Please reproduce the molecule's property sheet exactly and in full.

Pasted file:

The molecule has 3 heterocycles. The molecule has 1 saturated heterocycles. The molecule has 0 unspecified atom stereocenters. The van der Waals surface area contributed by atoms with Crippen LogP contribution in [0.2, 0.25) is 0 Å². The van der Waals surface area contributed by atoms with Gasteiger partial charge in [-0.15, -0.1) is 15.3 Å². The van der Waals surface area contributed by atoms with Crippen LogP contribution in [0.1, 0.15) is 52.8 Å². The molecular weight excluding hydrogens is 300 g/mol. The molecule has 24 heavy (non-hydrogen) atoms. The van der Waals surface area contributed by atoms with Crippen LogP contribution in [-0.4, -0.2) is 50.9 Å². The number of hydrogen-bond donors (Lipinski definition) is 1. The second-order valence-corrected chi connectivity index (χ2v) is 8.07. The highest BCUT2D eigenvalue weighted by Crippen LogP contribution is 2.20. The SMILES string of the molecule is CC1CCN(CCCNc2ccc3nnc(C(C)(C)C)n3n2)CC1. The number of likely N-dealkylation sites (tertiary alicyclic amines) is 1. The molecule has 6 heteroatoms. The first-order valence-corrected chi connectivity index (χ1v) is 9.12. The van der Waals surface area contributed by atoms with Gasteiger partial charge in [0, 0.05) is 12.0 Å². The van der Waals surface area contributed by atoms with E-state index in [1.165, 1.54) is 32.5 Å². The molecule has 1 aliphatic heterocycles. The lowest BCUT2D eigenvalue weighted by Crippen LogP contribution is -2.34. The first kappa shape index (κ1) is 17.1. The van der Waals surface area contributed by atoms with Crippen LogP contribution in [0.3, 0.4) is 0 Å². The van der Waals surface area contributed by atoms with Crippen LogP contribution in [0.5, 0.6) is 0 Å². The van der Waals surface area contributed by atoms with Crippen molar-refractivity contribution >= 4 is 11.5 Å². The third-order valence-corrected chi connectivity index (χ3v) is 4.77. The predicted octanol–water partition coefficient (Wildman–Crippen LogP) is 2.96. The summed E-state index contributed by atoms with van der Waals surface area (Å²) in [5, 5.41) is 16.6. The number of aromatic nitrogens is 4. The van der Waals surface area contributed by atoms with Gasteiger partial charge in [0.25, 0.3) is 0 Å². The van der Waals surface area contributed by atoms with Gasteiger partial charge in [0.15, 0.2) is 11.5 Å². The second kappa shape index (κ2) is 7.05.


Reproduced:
The molecule has 3 heterocycles. The molecule has 1 saturated heterocycles. The molecule has 0 unspecified atom stereocenters. The van der Waals surface area contributed by atoms with Crippen LogP contribution in [0.2, 0.25) is 0 Å². The van der Waals surface area contributed by atoms with Gasteiger partial charge in [-0.15, -0.1) is 15.3 Å². The van der Waals surface area contributed by atoms with Crippen LogP contribution in [0.1, 0.15) is 52.8 Å². The molecular weight excluding hydrogens is 300 g/mol. The molecule has 24 heavy (non-hydrogen) atoms. The van der Waals surface area contributed by atoms with Crippen LogP contribution in [-0.4, -0.2) is 50.9 Å². The number of hydrogen-bond donors (Lipinski definition) is 1. The second-order valence-corrected chi connectivity index (χ2v) is 8.07. The highest BCUT2D eigenvalue weighted by Crippen LogP contribution is 2.20. The SMILES string of the molecule is CC1CCN(CCCNc2ccc3nnc(C(C)(C)C)n3n2)CC1. The number of likely N-dealkylation sites (tertiary alicyclic amines) is 1. The molecule has 6 heteroatoms. The first-order valence-corrected chi connectivity index (χ1v) is 9.12. The van der Waals surface area contributed by atoms with Gasteiger partial charge in [0, 0.05) is 12.0 Å². The van der Waals surface area contributed by atoms with E-state index in [1.165, 1.54) is 32.5 Å². The molecule has 1 aliphatic heterocycles. The lowest BCUT2D eigenvalue weighted by Crippen LogP contribution is -2.34. The first kappa shape index (κ1) is 17.1. The van der Waals surface area contributed by atoms with Crippen LogP contribution in [0.3, 0.4) is 0 Å². The van der Waals surface area contributed by atoms with Crippen LogP contribution in [0.5, 0.6) is 0 Å². The van der Waals surface area contributed by atoms with Crippen molar-refractivity contribution >= 4 is 11.5 Å². The third-order valence-corrected chi connectivity index (χ3v) is 4.77. The predicted octanol–water partition coefficient (Wildman–Crippen LogP) is 2.96. The summed E-state index contributed by atoms with van der Waals surface area (Å²) in [5, 5.41) is 16.6. The number of aromatic nitrogens is 4. The van der Waals surface area contributed by atoms with Gasteiger partial charge in [0.25, 0.3) is 0 Å². The van der Waals surface area contributed by atoms with Gasteiger partial charge in [0.15, 0.2) is 11.5 Å². The second kappa shape index (κ2) is 7.05.